Note: at every point, don’t think twice to stop the beater and look for the egg whites’ consistency. Just before arriving at stiff peaks, you will arrive at the beak stage, where your egg whites will droop ever so slightly. You have to go for a minute or more with beating to go from beak to stiff peak stage. Once you get stiff peak, don’t bother beating the egg whites even for a second more.

Macaronner

  • Fold in half the egg whites into the pistachio flour-egg white paste. Scrape the bottom and fold the egg whites in one quick motion, on to itself, a few times. Fold in the remaining egg whites and fold in the similar manner till the egg whites have been completely incorporated.

Note: people often say not to over fold the macaron batter. But I’d rather take the extra few turns to ensure that my batter is homogenous. You are looking for a ribbon consistency.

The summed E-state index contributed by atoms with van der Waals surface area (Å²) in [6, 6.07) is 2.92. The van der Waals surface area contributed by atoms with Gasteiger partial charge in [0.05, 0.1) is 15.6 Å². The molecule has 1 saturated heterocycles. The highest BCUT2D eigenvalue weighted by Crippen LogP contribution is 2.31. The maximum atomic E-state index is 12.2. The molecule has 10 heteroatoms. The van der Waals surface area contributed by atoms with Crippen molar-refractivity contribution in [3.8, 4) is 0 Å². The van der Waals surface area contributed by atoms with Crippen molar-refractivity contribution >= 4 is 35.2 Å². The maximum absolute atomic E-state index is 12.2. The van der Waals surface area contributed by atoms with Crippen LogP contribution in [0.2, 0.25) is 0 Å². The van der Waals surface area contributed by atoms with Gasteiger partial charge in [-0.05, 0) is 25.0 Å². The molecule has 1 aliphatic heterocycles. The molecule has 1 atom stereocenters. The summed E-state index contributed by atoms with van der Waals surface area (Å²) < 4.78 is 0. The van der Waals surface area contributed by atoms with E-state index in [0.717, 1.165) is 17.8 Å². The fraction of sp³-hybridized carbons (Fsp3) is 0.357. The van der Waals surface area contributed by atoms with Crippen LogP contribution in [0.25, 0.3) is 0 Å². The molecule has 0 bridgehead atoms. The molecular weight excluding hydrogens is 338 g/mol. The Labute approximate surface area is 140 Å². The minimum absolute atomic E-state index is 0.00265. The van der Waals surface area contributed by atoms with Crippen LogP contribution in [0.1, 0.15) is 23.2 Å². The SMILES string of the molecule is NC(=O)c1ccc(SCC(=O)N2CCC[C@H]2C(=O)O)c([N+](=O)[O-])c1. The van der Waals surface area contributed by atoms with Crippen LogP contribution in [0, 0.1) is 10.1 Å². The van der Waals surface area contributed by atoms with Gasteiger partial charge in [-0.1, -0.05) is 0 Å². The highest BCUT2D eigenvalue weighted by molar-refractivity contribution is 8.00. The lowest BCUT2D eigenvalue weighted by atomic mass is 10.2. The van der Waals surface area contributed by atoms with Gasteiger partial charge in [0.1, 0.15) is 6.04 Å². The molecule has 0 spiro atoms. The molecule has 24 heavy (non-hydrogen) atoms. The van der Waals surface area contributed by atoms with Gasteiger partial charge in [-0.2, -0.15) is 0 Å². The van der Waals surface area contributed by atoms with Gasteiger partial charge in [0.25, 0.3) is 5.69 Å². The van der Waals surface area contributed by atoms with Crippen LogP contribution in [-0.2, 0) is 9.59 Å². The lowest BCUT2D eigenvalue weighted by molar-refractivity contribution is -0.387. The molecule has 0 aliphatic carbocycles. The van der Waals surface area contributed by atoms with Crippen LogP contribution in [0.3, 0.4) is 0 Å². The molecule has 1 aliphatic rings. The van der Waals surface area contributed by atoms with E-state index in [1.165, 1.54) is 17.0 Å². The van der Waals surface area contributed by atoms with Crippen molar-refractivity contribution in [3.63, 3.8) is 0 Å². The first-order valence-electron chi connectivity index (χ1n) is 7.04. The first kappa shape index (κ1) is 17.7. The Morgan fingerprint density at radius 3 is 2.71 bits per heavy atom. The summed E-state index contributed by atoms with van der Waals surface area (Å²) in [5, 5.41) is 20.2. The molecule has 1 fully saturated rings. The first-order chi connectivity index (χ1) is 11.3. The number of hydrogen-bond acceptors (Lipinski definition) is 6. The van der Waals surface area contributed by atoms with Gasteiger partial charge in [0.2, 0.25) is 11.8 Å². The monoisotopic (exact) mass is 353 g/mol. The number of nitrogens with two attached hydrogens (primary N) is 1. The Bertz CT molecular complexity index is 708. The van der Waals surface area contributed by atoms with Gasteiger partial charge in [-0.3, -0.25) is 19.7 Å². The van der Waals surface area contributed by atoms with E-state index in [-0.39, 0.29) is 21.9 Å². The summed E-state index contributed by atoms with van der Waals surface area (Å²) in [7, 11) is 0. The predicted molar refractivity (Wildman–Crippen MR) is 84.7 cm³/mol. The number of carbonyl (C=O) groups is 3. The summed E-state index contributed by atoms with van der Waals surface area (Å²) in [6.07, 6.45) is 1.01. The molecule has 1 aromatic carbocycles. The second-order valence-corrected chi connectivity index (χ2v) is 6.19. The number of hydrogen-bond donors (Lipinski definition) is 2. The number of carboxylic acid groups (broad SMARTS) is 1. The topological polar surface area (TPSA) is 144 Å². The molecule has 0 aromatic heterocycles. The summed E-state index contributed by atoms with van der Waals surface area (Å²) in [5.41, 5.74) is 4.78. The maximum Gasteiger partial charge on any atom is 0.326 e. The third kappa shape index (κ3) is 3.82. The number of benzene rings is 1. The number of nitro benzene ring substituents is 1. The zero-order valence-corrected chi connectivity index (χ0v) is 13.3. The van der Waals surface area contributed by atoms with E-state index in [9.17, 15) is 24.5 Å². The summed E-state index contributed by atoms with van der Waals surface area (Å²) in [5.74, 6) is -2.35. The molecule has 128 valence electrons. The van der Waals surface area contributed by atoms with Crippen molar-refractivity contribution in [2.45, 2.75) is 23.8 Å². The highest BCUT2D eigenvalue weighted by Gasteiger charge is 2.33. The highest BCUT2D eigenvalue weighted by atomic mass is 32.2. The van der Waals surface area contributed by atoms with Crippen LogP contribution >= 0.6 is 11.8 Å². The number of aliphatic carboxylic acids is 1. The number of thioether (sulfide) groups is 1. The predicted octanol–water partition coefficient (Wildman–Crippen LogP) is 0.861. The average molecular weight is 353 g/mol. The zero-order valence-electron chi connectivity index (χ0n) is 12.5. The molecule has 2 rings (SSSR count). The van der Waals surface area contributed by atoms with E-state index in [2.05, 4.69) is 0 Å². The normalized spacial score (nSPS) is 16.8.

Piping

  • Fit a 1” plain tip into a disposable piping bag. Rest the piping bag into a tall glass. Fold back the remaining part of the piping bag that is sticking outside towards the glass. Add 2-3 rubber spatula full of batter into the piping bag. Pick up the piping bag using the folded bit, push the batter towards the tip and twist the top part of the piping bag to seal it.
  • Lay the mat over a baking sheet. Hold the piping bag ½ inch above the mat at 90 degrees. Squeeze the bag gently and release when you arrive at the desired size.

Baking

  • Bake the macarons for 15 minutes, until the macarons look shiny and have fully formed feet. They should also easily come off the mat when they are fully baked.
  • Place the macarons on a wire rack to cool.
  • Store the cooled macaron shells in an airtight box and refrigerate. Always fill the macarons one day after baking.

Filling

  • Bring cream to the boil. Pour over chopped chocolate. Stir until combined. Cover the bowl with cling film and allow to sit at room temperature.
  • Fit a disposable piping bag with ½ inch plain tip. Fill the bag with the ganache. Pipe a dollop of chocolate ganache on the underside of 24 macarons. Sandwich with remaining 24 macarons.

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Filed under Cookies, French Desserts, French pastries, macarons